Potholes ahead

pothole art

Think of them as spontaneous transit art.

The condition of roads in the Albany area costs an average driver $1,145 a year, according to a research group called TRIP. The think tank came to that conclusion as part of an overall survey of New York State's surface transportation system.

Here's how TRIP breaks down the cost of the condition of the Capital Region's roads:

  • Driving on roads in need of repair costs each motorist in the Albany region $315 annually in extra vehicle operating costs. These costs include accelerated vehicle depreciation, additional repair costs and increased fuel consumption and tire wear.
  • Traffic congestion in Albany costs approximately $401 per driver in lost time and wasted fuel.
  • Traffic crashes in Albany in which roadway characteristics were likely a contributing factor cost approximately $429 per driver annually, including medical costs, lost economic and household productivity, property damage and travel delays.

And the problems:

  • Almost half of Albany's roads are in "poor or mediocre" condition.
  • Twenty-seven percent of bridges in the Albany area are structurally deficient or functionally obsolete.
  • The average Albany driver loses 19 hours per year due to traffic congestion according to the Texas Transportation Institute's (TTI) 2009 Annual Urban Mobility Report.

TRIP's solution? Yep, money (surprise). But the org says almost half of the money in the New York State Highway and Bridge Dedicated Trust Fund currently goes toward paying off debt. And the state is projected to have a $87 billion shortfall in funding for road maintenance over the next two decades.

Comments

The solution isn't just about money. Potential solutions policy makers fail to consider on a regular basis: Directing highway and road funds to support more cost effective means of transportation, putting the breaks on sprawl, and leaving the car at home.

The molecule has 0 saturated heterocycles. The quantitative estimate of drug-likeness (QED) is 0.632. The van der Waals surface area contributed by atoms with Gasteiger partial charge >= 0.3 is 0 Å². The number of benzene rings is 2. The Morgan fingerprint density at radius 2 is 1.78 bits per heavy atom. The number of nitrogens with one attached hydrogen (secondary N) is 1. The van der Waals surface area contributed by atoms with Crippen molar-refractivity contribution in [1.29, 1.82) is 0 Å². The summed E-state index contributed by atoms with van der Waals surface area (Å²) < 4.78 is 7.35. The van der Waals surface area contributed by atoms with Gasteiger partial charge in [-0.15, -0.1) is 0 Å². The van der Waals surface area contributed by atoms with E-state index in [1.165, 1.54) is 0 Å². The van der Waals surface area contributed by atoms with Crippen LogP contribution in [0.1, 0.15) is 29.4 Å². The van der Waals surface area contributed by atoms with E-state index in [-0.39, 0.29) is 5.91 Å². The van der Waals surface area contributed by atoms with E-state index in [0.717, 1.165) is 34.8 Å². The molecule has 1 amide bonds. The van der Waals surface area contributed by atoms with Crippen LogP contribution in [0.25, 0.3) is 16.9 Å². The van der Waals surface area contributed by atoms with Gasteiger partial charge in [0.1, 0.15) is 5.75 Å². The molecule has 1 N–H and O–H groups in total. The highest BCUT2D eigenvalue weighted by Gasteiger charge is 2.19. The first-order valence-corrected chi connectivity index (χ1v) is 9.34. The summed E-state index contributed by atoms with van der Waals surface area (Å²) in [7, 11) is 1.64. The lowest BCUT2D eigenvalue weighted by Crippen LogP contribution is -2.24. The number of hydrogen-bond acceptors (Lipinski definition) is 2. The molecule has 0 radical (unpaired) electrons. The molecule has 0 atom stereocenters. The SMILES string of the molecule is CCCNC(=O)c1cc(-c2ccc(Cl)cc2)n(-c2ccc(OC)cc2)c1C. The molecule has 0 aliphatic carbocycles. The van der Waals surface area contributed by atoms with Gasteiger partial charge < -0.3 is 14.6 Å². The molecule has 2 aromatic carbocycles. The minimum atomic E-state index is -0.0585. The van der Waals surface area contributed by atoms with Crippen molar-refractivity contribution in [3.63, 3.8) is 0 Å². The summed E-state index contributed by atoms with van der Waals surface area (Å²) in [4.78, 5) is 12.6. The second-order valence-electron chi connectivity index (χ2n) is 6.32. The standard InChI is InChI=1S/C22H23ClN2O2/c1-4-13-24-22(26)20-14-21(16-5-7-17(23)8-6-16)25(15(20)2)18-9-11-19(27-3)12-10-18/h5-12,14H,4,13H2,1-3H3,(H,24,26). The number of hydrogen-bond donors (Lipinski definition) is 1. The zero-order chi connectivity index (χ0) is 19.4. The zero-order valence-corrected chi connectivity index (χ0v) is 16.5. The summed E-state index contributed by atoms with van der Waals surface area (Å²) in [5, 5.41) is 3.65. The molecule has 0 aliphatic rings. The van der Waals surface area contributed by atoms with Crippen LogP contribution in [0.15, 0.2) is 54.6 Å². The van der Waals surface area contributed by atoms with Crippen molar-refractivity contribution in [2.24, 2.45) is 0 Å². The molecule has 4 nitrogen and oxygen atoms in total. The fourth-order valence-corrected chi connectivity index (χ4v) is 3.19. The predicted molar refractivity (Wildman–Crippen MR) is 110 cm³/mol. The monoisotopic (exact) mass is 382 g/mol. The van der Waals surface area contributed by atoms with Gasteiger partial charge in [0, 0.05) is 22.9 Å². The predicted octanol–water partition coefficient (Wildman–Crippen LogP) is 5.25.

I'd believe it. I've been through more flat tires since moving here six years ago than the prior 15.

A) we don't have congestion in Albany and increasing capacity on our roadways will just lead to more Clifton-park like development a/k/a sprawl! Investment needs to go into transit and bicycle and pedestrian infrastructure. For years these modes have received a mere 1% of transportation funds.

B) Safety - Anyone notice that the report mentions motorist fatalities but not bicyclist and pedestrian fatalities? If they dug up some data on Central Ave the ped injuries and fatalities would blow your mind.

B) The regional transportation agency rates the pavement conditions every year and more than half the roads are in good condition, especially those that serve as major commuting routes. The roads in the worst condition are in the low-income, urban neighborhoods. THese are not roads that suburbanites are tramping in on every day.

C) The highway trust fund is broke and there is no new transportation bill. We have developed and built beyond what we can maintain. There are a few choices - raise the gas tax, implement a vehicle miles traveled (VMT) tax, raise tolls even more, etc. People don't want to pay for the level of service they feel entitled to.

D) TRIP is based in DC. The researchers who developed this report most likely never stepped a foot into our region or drove a mile on our roadways. They based their figures on averages which they derived from Federal Highway Administration data. I'm not buying any of it. But I may be biased. I'm a transportation planner.

From someone who lives in Center Square, I think the roads in and around the Capitol are horrible! State Street, running from Elda's on Lark down past the Plaza, is an absolute mess.

I also commute to work and think that any additional taxes on gas, mileage (worst idea imagineable), and tolls would mean death to Upstate New York and businesses here.